BioResource newsletter BioResource Now!
Vol.7 No.12
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 Introduction to Resource Center <No.39> 
BioResource Center for E. coli and B. subtilis, model prokaryote organisms
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 Ongoing column <No.64>
From Internet Explorer 6 to a New Browser

Bioresources information is available at the following URLs

 Introduction to Resource Center <No.39>

BioResource Center for E. coli and B. subtilis, model prokaryote organisms

Hironori Niki (Professor, Genetic Strains Research Center, National Institute of Genetics)
Tsutomu Katayama (Professor, Graduate School of Pharmaceutical Sciences, Kyushu University)

Ten years have passed since the inauguration of the National BioResource Project (NBRP). At the beginning of the project, our primary bioresources were mutant Escherichia coli strains at the Genetic Stock Research Center, National Institute of Genetics (NIG). Since then, we have obtained resources in the post-genome era that were developed using genomic information. These resources include a collection of E. coli strains that contains a mutant for each of its genes. In addition, we have collected knockout Bacillus subtilis strains and are now send more than 200,000 samples to researchers across the globe every year (Fig. 1). NIG has been primarily responsible for preserving and distributing the resources, while Kyushu University has been preserving a set of the resources as a protective backup.

Genome-wide bioresources of E. coli and B. subtilis

Development of deletion mutants for all E. coli and B. subtilis genes began immediately after completion of the sequencing of their genomes. As estimated from the gene sequences, each bacteria has over 4,000 genes. By deleting the genes one by one, we have been able to determine which genes are essential for growth.

There are 2 collections of E. coli knockout strains. In one collection, each gene region was replaced by drug-resistance genes (KEIO collection). In the other collection, transposons were inserted into each gene. Obviously, knockout strains of essential genes cannot be developed by replacing them with drug-resistance genes. In order to resolve this issue, transposon insertion–deletion mutant collections have been developed by partially duplicating a chromosome region and inserting transposons into a gene in the duplicated region. The duplicated region can then be eliminated by recombinant reactions. This method is useful in that the recombinant strains can be selected by culturing the strains at a temperature of 37°C or more, and the effect of the gene deletion can be evaluated.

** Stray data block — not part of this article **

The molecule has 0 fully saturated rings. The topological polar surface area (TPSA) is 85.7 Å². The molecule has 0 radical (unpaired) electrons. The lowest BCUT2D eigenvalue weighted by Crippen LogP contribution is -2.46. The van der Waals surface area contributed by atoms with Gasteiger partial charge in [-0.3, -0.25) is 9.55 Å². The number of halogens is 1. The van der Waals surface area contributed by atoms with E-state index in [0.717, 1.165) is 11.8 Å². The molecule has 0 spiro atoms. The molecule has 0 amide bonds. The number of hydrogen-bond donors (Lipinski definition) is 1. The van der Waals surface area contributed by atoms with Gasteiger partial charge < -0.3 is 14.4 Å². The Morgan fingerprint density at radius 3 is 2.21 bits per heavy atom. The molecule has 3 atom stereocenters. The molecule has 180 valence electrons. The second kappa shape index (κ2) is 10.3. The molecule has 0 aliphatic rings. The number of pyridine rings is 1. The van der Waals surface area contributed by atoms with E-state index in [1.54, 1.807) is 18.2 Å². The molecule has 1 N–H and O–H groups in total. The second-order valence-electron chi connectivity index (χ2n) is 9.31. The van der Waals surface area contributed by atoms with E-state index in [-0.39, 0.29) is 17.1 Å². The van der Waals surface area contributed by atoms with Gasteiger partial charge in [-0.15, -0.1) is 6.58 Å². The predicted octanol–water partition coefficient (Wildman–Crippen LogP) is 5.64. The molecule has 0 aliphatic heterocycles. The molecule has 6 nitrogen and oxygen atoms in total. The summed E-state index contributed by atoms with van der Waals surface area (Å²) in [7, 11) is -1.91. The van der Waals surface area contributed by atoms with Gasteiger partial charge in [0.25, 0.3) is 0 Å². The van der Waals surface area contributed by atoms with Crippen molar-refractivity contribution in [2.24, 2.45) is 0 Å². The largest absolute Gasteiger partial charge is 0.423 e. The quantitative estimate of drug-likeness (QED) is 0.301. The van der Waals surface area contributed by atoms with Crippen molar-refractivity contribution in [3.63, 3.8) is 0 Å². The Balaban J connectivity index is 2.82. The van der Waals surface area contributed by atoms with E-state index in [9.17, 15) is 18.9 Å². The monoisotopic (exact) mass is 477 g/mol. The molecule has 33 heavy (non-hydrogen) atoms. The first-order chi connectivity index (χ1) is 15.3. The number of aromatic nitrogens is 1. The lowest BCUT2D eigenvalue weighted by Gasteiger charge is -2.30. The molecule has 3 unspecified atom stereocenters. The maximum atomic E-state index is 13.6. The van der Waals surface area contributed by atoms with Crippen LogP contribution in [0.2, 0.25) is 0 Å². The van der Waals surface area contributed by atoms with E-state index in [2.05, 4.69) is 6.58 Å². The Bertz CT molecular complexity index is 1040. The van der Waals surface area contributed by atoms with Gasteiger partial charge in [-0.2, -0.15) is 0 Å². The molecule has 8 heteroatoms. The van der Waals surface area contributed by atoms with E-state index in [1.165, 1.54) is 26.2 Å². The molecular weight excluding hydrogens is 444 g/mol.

B. subtilis knockout strains have been developed by artificially inserting drug-resistance genes into each target gene by using a recombination technique. However, only about 2,000 mutant strains are currently available. Mutant strains for about 1,900 genes are not yet included in the collection. Completion of this collection is one of the important future tasks for the resource center.

Fig. 1
Fig. 1: Number of Samples Distributed Each Year
Photo: Replication of the collection of mutant strains for all genes. For delivery, 96 deletion mutant strains are simultaneously inoculated on plates by using a pinholder

Is E. coli so different from B. subtilis ?

E. coli and B. subtilis are both prokaryotes, but they are significantly different from each other. E. coli normally inhabits the colon, whereas B. subtilis is a soil bacterium that belongs to the same species as B. natto. B. subtilis forms spores under nutrient deprivation. Both species are closely associated with human life, but they exhibit completely different biological life cycles. In fact, the genetic composition of these bacteria indicates that there are only a few genes that are common to both species and that most of the genes are unique to one species or the other (Fig. 2).

Prokaryotes are not so simple that the gene functions of all prokaryotes can be determined by analyzing these 2 bacteria. Nevertheless, prokaryote genome research has progressed because of research conducted on these 2 prokaryotes, as their gene functions have been empirically studied more than those of any other species. Therefore, E. coli and B. subtilis bioresources are indispensible research materials for many prokaryote researchers.

Fig. 2
Fig. 2: Common genes in E. coli and B. subtilis
The number of common genes in B. subtilis is higher than that in E. coli because of the duplication of B. subtilis genes.